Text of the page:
“Common criminals like this unsavory crowd”–(that meant me, brothers, as well as the others, who were real pre-stoop-nicks and treacherous with it)–“can best be dealt with on a purely curative bas” (Burgess 78). It uses technology to make hardened criminals harmless and then turns against the dissidents such as Alexander whose public opinion threatens the stability of the state.
The three texts in their different contexts explore the theme of manipulation by government and the effect that this has to the individual citizens. The manner in which these governments use technology as well as manipulate the economy to attain this is similar in all the three texts.
Technology for instance, is used in all the texts to suppress any instability either by directly barring the citizens from this or indirectly. This can be seen for instance the manner in which the use of advanced technology is put in place to ensure that all the hardened criminals are made harmless in ‘A clockwork orange’ and also to ‘reeducate’ enemies of the party in ‘1984’.
This implies the direct abuse of technology by state machinery to exert torture and ensure that people do not challenge the government’s policies. However, ‘Brave New world’ uses a different approach in the manner it uses technology to exercise control on its citizens.
It ensures the production of entertainment and luxury machines, which make the citizens so occupied and happy to the extent that they cannot possibly think of themselves as oppressed. Whichever the manner of using technology to manipulate the citizens, the results are all the same: It must manipulate people, robbing off their rights and personal freedom.
Aubrey, Crispin. Nineteen Eighty-Four in 1984 and Brave New world: Autonomy, Control and Communication. London: Comedia, 1983.
Burgess, Anthony. Clockwork Oranges: In 1985. London: Hutchinson, 1985.
Bowker, Gordon . Inside George Orwell: A Biography. Palgrave: Macmillan, 2003.
Hillegas, Mark. The Future As Nightmare: H.G. Wells and the Anti-Utopians. Southern Illinois: University Press, 1967.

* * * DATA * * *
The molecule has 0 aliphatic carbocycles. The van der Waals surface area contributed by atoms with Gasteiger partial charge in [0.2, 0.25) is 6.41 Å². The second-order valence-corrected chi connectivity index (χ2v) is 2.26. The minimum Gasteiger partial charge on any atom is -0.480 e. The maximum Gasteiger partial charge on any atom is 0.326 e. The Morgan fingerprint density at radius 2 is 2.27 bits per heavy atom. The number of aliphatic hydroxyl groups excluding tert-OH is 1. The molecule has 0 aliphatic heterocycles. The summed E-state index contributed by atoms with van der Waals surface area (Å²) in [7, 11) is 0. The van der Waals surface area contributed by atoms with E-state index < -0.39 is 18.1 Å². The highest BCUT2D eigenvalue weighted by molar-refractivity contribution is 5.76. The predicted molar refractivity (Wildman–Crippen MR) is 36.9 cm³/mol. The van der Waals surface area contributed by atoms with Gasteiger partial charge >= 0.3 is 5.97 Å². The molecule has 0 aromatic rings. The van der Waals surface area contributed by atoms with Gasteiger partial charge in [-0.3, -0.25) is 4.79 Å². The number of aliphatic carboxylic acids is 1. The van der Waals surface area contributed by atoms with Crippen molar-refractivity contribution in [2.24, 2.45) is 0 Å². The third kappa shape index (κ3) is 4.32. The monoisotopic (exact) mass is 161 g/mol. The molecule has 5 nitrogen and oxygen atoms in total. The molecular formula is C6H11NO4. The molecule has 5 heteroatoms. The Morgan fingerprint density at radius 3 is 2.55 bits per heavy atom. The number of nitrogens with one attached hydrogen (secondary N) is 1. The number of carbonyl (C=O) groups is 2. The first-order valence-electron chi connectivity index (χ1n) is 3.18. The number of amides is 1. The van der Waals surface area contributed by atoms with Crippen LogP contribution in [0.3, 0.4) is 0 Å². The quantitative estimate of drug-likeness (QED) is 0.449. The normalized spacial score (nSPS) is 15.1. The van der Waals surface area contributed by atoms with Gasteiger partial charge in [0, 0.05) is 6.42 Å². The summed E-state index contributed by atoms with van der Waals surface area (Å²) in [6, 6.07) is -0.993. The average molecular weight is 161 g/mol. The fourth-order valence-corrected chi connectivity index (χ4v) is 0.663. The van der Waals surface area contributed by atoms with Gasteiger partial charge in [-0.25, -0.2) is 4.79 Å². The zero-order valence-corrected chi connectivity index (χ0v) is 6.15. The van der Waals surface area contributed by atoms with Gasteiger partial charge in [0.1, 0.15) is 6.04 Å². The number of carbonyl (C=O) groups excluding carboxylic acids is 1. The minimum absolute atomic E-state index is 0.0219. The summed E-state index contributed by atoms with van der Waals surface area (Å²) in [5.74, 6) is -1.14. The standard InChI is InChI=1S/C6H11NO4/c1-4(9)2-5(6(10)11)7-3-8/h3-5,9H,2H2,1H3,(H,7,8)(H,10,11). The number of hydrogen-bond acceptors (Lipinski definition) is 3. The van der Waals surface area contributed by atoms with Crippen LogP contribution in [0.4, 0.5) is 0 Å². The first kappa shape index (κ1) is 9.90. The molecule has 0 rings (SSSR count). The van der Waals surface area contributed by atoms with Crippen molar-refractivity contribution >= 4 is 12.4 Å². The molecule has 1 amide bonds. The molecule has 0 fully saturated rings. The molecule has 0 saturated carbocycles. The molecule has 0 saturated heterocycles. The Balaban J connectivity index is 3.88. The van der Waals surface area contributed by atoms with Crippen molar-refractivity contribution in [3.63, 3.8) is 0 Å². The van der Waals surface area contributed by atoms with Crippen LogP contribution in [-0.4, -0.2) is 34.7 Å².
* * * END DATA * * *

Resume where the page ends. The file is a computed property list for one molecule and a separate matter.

Howe, Irving. 1984, Brave New world and Clockwork oranges Revisited: Totalitarianism In Our Century. New York: Harper Row, 1985.
Huxley, Aldous. Brave New World. London: HarperCollins, 1932. p. 113
Meyers, Jeffery. Orwell, Burgess and Huxley: Wintry Conscience of a Generation. London: Norton Publishers, 2000.
Orwell, George. Nineteen Eighty-Four: A novel. London: Secker & Warburg, 1949.
Novel Response: Brave New World Essay
Authored by Aldous Huxley in 1932, Brave New World is a must-read fascinating chef-d’oeuvre that features the manager of hatchery who wittingly introduces several boys in a research with a sole agenda of tampering with the bright future of the boys in the name of tailor-made programs.
Huxley utilizes a lot of creativity in using this approach to reach young people, symbolized by ‘boys’ in the masterwork, aiming at voicing a word of caution to them especially when they adopt scientific methods of doing things. According to Huxley, tailor-made work programs and production systems as evidenced in the novel have led to the loss of direction of many young people and more so students.
The Theme of Tailor-made Programs
The author addresses the theme of tailor-made programs through various depictions of characters in the book. He uses changes in the environment to elaborate the effects of tailor-made programs. For instance, he uses changes in the world state society of the characters to illustrate how the changes influence their lives in a negative way. For instance, he uses a character such as Bernard to demonstrate the negative impact of a change in an environment or simply the impact of tailor-made programs on young people.
Bernard is against sexual and immoral behaviors that are evident in the world state society when he first encounters them. However, when he changes the environment by meeting new friends (a symbol of advanced technology), he changes his behaviors and begins to behave like the people in this world state by getting involved in promiscuous sexual relationships.
These programs affect most of the characters that are used in the program negatively. One example of the character is Bernard who, after being exposed to a different environment, behaves differently from the way he used to behave. Another character is John who takes his life away after his views on personal values and world-state society clash.
The clash leads to negative consequences that see his hanging after he is blindly influenced to change his once adorable behavior. In addition, the use of soma is very popular among the youths. The youths use this drug to attain happiness. They have failed to understand the negative impacts of the drug on their health. Therefore, the programs lead many youths to engage in deviant behaviors that the society does not uphold.
How the theme relates with the real life situation
The theme depicted in the book rhymes with the real life situation. Many youths are prone to the use of drugs upon their completion of school. They aspire to attain happiness. They do not want to face the truth. Furthermore, peer influence is one f the problems that the youth face. When they engage in a constructive or gainful employment, they proceed to seek happiness by getting involved in deviant behaviors such as promiscuous sex and drug use.
As Huxley has demonstrates, tailor-made programs can be of benefit to the society. However, they can as well lead to more problems and challenges to those at risk like the young people and students. Many young people who have the opportunity to engage in these programs do not utilize them well.